Students have to be given access to gadgets but simultaneously have to be made aware of the pitfalls of their use. This was the topic of discussion at a session with primary school teachers held in the city last week.
There has to be moderation but not deprivation because the students have to be ready for the technological innovations, said a consultant psychologist addressing an audience of 80-odd teachers. The dependency on technology has gone up even more, especially during the pandemic when for two years children from pre-primary sections to college goers had to use the screen for their classes.
Consultant psychologist Anuttama Banerjee, while addressing teachers, told them that if a student was playing an online game, he or she could regulate the difficulty level but not their syllabi. If the students do not like something they can swipe the screen, but cannot shift their teacher in the classroom, she added.
She was speaking to them on Nurturing the mental health of students in a changing landscape, organized by Aper, Kolkata territory (Association for primary education & research) at Indus Valley World School on Thursday.
“Mobile addiction I do not think is about the mobile. In our times, parents use to think that cable connection and television would make our life miserable and we would fail.... Now it is something else. Every time there would be new innovations, science,” said Banerjee. “Taking away the phone would not work but they have to be taught to use it responsibly,” Banerjee told The Telegraph later.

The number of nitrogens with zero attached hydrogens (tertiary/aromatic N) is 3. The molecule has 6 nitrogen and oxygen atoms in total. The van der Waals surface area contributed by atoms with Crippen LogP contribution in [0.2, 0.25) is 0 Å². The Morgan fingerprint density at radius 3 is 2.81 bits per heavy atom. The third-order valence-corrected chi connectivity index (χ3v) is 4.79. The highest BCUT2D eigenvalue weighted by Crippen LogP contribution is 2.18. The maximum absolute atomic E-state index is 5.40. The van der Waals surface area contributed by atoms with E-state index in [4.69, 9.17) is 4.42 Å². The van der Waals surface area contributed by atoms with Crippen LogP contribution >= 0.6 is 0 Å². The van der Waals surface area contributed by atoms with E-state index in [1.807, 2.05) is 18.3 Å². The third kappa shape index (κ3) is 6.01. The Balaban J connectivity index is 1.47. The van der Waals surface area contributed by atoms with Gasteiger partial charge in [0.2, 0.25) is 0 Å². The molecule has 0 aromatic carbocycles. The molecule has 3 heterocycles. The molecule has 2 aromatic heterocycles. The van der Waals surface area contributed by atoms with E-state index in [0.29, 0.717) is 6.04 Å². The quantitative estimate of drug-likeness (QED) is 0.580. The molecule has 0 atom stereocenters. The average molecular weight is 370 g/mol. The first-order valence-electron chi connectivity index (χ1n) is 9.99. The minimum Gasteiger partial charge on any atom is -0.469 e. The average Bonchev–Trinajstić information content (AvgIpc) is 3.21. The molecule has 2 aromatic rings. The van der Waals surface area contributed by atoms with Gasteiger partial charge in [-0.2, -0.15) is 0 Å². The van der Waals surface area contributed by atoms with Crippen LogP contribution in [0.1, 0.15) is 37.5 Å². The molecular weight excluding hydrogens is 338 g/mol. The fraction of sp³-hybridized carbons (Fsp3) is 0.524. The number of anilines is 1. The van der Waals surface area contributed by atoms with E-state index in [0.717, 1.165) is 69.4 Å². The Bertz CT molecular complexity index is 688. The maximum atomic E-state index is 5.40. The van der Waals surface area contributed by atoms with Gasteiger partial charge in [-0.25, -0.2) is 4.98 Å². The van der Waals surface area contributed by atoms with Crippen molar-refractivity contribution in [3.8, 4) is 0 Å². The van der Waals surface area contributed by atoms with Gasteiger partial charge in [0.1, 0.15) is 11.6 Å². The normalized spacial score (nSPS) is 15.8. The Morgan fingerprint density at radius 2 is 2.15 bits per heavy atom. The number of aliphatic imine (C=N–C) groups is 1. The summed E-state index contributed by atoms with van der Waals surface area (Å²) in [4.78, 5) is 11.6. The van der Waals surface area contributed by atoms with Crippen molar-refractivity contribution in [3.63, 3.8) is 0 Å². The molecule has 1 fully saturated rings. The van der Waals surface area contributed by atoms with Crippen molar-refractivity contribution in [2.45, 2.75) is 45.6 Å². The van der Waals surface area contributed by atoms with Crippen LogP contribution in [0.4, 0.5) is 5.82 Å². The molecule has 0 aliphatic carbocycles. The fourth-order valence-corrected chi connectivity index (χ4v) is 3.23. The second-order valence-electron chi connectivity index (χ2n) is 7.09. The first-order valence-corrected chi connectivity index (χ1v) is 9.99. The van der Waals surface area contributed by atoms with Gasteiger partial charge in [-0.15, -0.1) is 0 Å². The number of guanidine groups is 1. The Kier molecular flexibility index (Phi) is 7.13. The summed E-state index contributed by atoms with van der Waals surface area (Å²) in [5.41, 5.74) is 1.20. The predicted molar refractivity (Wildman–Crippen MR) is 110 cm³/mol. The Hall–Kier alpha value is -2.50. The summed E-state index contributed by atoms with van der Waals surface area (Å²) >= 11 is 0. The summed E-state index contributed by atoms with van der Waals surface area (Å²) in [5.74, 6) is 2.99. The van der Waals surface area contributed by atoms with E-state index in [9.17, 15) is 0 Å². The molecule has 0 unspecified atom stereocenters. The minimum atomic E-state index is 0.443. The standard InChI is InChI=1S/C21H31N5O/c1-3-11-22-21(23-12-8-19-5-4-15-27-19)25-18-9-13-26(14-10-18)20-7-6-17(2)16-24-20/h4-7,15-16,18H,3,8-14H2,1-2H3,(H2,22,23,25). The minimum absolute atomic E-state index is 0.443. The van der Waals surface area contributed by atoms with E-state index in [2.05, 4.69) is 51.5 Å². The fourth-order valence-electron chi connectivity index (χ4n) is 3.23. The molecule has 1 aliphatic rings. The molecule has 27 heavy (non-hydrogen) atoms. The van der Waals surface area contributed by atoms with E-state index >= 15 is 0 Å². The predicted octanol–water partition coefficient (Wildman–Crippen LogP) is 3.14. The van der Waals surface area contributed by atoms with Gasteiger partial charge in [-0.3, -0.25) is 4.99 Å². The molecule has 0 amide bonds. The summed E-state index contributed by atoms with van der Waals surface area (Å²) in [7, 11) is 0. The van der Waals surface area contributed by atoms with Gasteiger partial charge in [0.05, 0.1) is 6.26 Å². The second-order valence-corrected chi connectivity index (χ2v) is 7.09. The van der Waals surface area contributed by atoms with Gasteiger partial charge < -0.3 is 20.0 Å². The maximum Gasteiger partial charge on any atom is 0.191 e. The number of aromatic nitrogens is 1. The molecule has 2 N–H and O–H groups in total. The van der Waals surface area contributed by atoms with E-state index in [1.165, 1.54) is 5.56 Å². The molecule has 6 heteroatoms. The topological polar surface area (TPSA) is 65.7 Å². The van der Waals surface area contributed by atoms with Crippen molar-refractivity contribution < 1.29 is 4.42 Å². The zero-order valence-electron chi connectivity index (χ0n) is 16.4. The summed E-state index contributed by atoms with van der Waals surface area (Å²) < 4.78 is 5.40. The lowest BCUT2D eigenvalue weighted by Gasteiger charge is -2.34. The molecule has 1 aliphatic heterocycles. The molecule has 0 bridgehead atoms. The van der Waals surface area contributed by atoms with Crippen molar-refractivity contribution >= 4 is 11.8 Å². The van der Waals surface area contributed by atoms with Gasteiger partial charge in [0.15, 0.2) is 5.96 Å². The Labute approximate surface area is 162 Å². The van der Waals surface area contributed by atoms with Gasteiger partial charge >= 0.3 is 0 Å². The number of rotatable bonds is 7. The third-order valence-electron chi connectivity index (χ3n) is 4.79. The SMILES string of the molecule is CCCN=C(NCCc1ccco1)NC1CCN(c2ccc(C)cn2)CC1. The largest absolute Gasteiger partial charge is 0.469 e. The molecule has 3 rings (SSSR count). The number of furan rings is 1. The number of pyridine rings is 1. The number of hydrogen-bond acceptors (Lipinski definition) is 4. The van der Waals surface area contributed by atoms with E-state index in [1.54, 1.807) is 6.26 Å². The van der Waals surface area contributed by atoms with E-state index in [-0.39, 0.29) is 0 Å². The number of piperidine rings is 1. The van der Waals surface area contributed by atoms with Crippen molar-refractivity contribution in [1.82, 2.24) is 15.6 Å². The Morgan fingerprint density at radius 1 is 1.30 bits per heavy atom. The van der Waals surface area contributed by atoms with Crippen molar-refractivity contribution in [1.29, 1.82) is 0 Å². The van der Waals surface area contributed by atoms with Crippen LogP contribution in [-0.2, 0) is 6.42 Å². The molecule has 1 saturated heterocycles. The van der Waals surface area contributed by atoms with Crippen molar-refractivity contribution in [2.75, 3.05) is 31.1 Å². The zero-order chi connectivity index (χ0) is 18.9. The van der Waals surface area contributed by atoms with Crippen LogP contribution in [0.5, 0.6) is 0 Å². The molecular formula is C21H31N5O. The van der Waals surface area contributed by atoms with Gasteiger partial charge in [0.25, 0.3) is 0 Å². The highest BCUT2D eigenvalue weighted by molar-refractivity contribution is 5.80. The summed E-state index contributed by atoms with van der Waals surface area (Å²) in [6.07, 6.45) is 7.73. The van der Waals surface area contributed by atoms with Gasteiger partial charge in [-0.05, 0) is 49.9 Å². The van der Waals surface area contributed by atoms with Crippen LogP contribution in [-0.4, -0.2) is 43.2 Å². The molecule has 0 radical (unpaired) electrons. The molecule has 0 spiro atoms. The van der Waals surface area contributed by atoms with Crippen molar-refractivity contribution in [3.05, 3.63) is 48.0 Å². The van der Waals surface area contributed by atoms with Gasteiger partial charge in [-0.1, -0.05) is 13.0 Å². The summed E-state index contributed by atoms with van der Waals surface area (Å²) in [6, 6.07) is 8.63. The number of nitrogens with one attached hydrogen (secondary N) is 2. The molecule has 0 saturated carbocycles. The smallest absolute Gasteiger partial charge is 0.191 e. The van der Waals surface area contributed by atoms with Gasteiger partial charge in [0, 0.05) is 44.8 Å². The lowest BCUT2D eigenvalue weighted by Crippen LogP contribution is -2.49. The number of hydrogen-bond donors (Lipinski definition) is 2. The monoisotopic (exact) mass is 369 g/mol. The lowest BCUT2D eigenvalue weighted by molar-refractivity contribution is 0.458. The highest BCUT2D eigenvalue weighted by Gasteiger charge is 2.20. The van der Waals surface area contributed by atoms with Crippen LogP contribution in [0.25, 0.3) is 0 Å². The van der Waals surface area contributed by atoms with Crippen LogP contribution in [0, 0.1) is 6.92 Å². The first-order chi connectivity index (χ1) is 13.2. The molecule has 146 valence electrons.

Children could be taught self-disciplinary measures and they can have a task table, she said. “The child has to be made to understand that until they finish their tasks they cannot engage in something pleasurable,” said Banerjee.
The work on the part of teachers and parents should be not to make the children gadget-dependent, said Amita Prasad, director of Indus Valley World School and a committee member of Aper, Kolkata territory. “It would be immature to ask children not to use the mobile. But it is for adults to see that they do not become addicted to it,” said Prasad.
Even 10 months after schools resumed in-person classes teachers shared how children showed behavioural issues in classrooms. Some of the examples shared by teachers were those of violent or aggressive behaviour and also asking for a day off in a working week because of their inability to cope with a situation in school.